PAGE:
Walking Tokyo's Wild Side

Zoorasia's Douc Langur monkey
Courtesy of Zoorasia

It's an urban jungle out there, but if you thought the most exotic Tokyo wildlife came was an evening in Shibuya with a bunch of kogaru orange girls and some Hawaiian nanpa, think again. Tokyo and its surrounding areas probably contain more zoos than any other major city.

Zoos help to educate people about what's going on in the animal kingdom by housing endangered animals until their population can be secure again, and by letting urban souls of all ages see them, smell them and watch them, to make them more than just a picture in a book or on TV. Many zoos are heavily involved in conservation efforts, and new additions like Zoorasia's permanent breeding center are sure to help, not hurt, animal populations in the wild.

One personal request I make is that, when visiting any of the below zoos, please show respect for the animals: Don't smoke in the zoo, feed the animals, bring in your own pets, and do use the trash cans. There's nothing sadder than watching macaques fight over who has the right to chew (and possibly choke on) a plastic bag that someone lazily left on the ground nearby, as I unfortunately witnessed on a recent trip to Ueno Zoo. Melanie C. Redmond

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The monorail at Ueno Zoo
Photo by Melanie C. Redmond

Ueno Zoo
Tokyo's most famous zoo, the main attractions here are the three giant panda, but fans of scarier-looking animals such as reptiles will enjoy the new Vivarium, which opened July 20, and is home to the zoo's gators and lizards. The setup involves being able to walk around a central exhibit and watch them swim, sleep, and stare back at you.
9:30-4pm, closed Mondays. Adults JY500, students JY200. 9-83 Ueno Koen, Taito-ku (03-3828-5171). Nearest stn: Ueno. Map available in Japanese, English and Korean.

Inokashira Shizen Bunkaen Park
This place seems like a park with a low-budget zoo thrown in as an afterthought, with an unusually large duck collection, one lonely elephant and a few spinning children's rides. Only seriously recommended if you're bored with nothing else to do in Kichijoji.
9:30am-4:30pm (last entry 4pm). Adults JY400, students JY150. 1-17-6 Gotenyama, Musashino-shi (0422-46-1100). Nearest stn: Kichijoji, JR Chuo or Keio Inokashira lines. Map in Japanese only.

Tama Zoo
By far the most enjoyable zoo I have visited. The animals are displayed in their native environments, which means you'll see monkeys in trees, not cages, and have to board a special bus to drive through the lions' territory. Besides the usual collection of animals, split into the Asian Garden, the Australian Garden, and the African Garden, there's also an Insectarium with nocturnal animals and mounted specimens of insects. Tama Zoo also offers plenty of shade and refreshment spots, so you can feel comfortable visiting on a hot day.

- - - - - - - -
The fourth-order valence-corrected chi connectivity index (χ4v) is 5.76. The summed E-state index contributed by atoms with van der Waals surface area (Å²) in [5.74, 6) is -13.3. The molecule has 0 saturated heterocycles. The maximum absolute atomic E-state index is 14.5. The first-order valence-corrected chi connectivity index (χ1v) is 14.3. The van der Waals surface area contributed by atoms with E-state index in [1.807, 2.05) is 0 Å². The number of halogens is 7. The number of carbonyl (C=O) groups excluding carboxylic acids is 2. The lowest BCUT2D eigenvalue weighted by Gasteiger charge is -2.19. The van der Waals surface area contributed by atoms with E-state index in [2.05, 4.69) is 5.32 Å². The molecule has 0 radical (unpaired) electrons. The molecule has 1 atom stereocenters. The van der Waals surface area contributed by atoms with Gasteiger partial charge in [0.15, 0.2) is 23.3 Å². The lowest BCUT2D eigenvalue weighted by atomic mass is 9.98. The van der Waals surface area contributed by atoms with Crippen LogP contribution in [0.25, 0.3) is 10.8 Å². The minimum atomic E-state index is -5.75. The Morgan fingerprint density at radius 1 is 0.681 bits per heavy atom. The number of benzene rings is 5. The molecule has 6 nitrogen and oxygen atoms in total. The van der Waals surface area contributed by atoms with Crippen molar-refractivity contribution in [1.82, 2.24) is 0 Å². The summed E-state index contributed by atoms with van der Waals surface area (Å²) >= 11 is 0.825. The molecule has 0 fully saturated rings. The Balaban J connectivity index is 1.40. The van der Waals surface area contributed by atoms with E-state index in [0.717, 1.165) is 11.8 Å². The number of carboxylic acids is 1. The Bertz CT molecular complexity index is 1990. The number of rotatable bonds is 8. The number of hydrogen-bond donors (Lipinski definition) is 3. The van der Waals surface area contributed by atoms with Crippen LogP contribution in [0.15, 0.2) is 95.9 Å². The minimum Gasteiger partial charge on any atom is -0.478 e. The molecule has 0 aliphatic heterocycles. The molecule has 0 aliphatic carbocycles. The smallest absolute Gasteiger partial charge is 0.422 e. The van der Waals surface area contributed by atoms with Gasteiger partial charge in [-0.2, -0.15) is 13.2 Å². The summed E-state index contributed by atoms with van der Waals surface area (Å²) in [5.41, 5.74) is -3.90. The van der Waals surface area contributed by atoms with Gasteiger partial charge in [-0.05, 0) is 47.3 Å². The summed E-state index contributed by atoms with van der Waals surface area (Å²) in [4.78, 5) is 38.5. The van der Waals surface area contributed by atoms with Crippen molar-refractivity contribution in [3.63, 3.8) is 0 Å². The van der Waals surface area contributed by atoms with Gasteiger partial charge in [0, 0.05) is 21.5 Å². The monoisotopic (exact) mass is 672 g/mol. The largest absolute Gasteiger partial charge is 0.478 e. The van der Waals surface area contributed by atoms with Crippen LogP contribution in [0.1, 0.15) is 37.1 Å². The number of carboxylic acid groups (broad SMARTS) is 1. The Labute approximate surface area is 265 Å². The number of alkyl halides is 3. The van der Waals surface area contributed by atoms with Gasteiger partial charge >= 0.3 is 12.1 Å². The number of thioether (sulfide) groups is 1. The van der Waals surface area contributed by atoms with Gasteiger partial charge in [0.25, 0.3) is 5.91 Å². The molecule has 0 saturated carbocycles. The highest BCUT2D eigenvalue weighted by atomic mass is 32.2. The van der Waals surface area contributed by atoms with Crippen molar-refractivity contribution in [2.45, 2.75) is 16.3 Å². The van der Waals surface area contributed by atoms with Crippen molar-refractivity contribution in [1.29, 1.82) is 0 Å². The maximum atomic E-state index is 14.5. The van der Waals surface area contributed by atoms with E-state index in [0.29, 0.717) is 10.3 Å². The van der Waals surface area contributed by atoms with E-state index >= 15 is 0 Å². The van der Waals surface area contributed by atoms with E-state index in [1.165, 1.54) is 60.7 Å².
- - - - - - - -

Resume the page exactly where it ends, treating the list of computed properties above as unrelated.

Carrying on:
9:30am-5pm (last entry 4pm), closed Mondays. Adults JY500, students JY200. 7-1-1 Hodokubo, Hino-shi (0425-91-1611). Nearest stn: Tama Dobutsu-Koen (50 min by Keio line to Takahatafudo stn., transfer to Keio Dobutsu-en line. During spring and summer holidays, 40 min by direct train from Shinjuku stn.) Map available in English or Japanese.

golden takin
The rare Golden Takin being bred at Zoorasia
Courtesy of Zoorasia

The newly opened Zoorasia in Yokohama has seen more than 740,000 visitors since its opening on April 24. Only half the projected 53.3 hectares are open, but there's more than enough wildlife in the zoo's open environment to make you feel you've left Japan and joined a safari! "We want people to see not just the animals but the surrounding wildlife as well," says one zoo official. "We don't want to just put them in a box like other zoos." Zoorasia is also home to some animals that are not only rare, but have never been seen in Japan before, including the okapi - a small giraffe-like animal of which there are only 140 left in the world - and the Baku golden turkey. In total, there are 300 animals and 60 different species at Zoorasia.
9:30-4:30pm (6pm in summer), closed Tuesdays. (Open everyday during spring and summer vacations.) Adults JY600, age 16-18 JY300, age 6-15 JY200. 1175-1, Kamishirane-cho, Asahi-ku, Yokohama-shi (045-959-1000). Homepage.
Buses from Tsurugamine and Mitsukyo stns (Sotetsu line), Nakayama stn. (JR Yokohama line). Map available in English and Japanese.

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